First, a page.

Sara Mearns was exceptional and outshone all the dancers on stage. She has just been promoted to principle dancer with NYCB after all. She deserves all sorts of recognition – she is a master mistress at her craft; fully, 110% dedicated to it, something I never seemed to be able to maintain…and she is stunning. gorgeous. real and tangible, not ethereal, which makes her that much more likable and enjoyable to watch on stage, and she is thin, strong and embodies ballet dancer to the very tips of her fingernails and eyelashes. She danced out of every inch of her body. Nothing is forgotten. Music is made by her – or her movement made by it, I’m not certain which. I could rave about her on and on, and I am not even one who knows her personally or can claim any tie to her growing up in Columbia, SC or beginning her ballet roots here and attending the university’s dance conservatory as the dance department at USC likes to boast, but I appreciate her nonetheless. I say “appreciate” because I am trying to distinguish for myself my new mentality of appreciating ballet stars at somewhat of a safe distance rather than idolize them as I did when I was a striving dancer. That dangerous line I am drawing for myself distances me even further from ever pursuing a dance career again; regardless of how impossible it seems. I like to remind myself that if I found it in myself to emotionally, physically and financially commit to my craft 100% again, I could be back in the running for a professional career. It would take me losing weight finally and for good, and really committing – which I can’t do now because I am in school trying to finish my degree, I work 3 or 4 part time jobs, and I live in the deep South…. after all that, I have to remind myself of what I have come to accept as taking responsibility of my own foiled dance career – that I do not want and cannot sustain that lifestyle – and perhaps the reality that I never fully wanted it. But I was young and naive then… So enough of this somber reflection and regret. I am still dancing, and that’s what matters. I will never be Sara Mearns, and my body is far from the shape she is in now, but I have had other valuable life experiences outside of the narrow ballet world that she will never have that I treasure and would not trade, not even for an illustrious career with NYCB… Well…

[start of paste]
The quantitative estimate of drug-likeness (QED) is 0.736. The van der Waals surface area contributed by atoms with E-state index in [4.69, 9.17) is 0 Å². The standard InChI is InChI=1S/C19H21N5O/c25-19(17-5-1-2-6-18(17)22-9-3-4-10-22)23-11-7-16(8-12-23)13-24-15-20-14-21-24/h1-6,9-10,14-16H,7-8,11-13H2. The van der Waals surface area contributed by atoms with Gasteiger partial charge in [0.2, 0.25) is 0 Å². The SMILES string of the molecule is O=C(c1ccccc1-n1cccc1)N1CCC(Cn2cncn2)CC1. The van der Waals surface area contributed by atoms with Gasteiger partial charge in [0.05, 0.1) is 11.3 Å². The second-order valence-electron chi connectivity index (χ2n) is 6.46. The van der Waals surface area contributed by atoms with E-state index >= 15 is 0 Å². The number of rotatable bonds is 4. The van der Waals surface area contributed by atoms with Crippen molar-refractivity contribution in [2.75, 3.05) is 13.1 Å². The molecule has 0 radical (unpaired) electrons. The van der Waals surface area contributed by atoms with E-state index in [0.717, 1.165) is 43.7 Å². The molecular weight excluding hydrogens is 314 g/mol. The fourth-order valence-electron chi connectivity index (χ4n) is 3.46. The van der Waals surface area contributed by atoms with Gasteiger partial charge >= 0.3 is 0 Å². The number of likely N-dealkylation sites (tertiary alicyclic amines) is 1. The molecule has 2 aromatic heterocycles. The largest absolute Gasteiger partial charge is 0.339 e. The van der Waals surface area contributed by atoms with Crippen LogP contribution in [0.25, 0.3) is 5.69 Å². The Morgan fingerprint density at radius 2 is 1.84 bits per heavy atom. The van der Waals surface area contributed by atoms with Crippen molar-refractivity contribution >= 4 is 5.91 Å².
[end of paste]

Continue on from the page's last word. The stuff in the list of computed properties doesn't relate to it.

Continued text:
It amazes me the power a desire so strong can have over me — that from the age of 9 or 10 when I decided I seriously wanted to pursue dance as a career, it took over me — and it may take just as many years to undo its power. I would not undo its influence and passion; just its obsessive control and lack thereof and the pain it has caused me. but no more of this sentimental vague reflection. I praise God He has given me back my dancing and I pray He continues to give it back tri-fold as I seek to honor Him with the ways He has given it back to me, even if it’s not the way I imagined it. Success does not make one happy always. God’s plans are better than our plans. Recognition does not supply fulfillment.